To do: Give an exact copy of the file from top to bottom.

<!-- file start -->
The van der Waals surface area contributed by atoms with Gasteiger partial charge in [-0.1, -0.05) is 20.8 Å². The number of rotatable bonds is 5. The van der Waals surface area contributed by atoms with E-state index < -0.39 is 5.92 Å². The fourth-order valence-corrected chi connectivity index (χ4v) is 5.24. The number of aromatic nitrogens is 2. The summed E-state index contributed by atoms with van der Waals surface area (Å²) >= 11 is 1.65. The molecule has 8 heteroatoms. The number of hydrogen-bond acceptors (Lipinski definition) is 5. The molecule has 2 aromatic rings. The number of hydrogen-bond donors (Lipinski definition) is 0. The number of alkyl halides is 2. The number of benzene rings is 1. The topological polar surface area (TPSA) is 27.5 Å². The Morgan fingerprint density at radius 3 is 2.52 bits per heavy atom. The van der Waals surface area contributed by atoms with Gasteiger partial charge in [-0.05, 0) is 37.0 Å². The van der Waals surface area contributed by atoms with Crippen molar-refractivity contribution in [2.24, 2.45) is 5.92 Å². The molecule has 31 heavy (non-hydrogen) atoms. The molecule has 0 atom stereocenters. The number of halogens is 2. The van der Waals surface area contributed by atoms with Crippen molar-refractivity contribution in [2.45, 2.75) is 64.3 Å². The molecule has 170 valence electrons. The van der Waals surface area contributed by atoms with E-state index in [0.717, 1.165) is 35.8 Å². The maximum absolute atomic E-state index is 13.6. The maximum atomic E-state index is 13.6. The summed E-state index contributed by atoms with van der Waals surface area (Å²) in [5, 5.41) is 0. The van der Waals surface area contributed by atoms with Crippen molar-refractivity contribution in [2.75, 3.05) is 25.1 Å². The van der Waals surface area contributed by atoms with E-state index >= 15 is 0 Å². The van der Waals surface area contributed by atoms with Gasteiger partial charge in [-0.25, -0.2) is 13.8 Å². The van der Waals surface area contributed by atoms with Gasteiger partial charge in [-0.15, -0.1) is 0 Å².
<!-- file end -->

The van der Waals surface area contributed by atoms with Gasteiger partial charge in [-0.1, -0.05) is 20.8 Å². The number of rotatable bonds is 5. The van der Waals surface area contributed by atoms with E-state index < -0.39 is 5.92 Å². The fourth-order valence-corrected chi connectivity index (χ4v) is 5.24. The number of aromatic nitrogens is 2. The summed E-state index contributed by atoms with van der Waals surface area (Å²) >= 11 is 1.65. The molecule has 8 heteroatoms. The number of hydrogen-bond acceptors (Lipinski definition) is 5. The molecule has 2 aromatic rings. The number of hydrogen-bond donors (Lipinski definition) is 0. The number of alkyl halides is 2. The number of benzene rings is 1. The topological polar surface area (TPSA) is 27.5 Å². The Morgan fingerprint density at radius 3 is 2.52 bits per heavy atom. The van der Waals surface area contributed by atoms with Gasteiger partial charge in [-0.05, 0) is 37.0 Å². The van der Waals surface area contributed by atoms with Crippen molar-refractivity contribution in [2.24, 2.45) is 5.92 Å². The molecule has 31 heavy (non-hydrogen) atoms. The molecule has 0 atom stereocenters. The number of halogens is 2. The van der Waals surface area contributed by atoms with Crippen molar-refractivity contribution in [2.45, 2.75) is 64.3 Å². The molecule has 170 valence electrons. The van der Waals surface area contributed by atoms with E-state index in [0.717, 1.165) is 35.8 Å². The maximum absolute atomic E-state index is 13.6. The maximum atomic E-state index is 13.6. The summed E-state index contributed by atoms with van der Waals surface area (Å²) in [5, 5.41) is 0. The van der Waals surface area contributed by atoms with Crippen molar-refractivity contribution in [2.75, 3.05) is 25.1 Å². The van der Waals surface area contributed by atoms with E-state index >= 15 is 0 Å². The van der Waals surface area contributed by atoms with Gasteiger partial charge in [-0.25, -0.2) is 13.8 Å². The van der Waals surface area contributed by atoms with Gasteiger partial charge in [-0.15, -0.1) is 0 Å².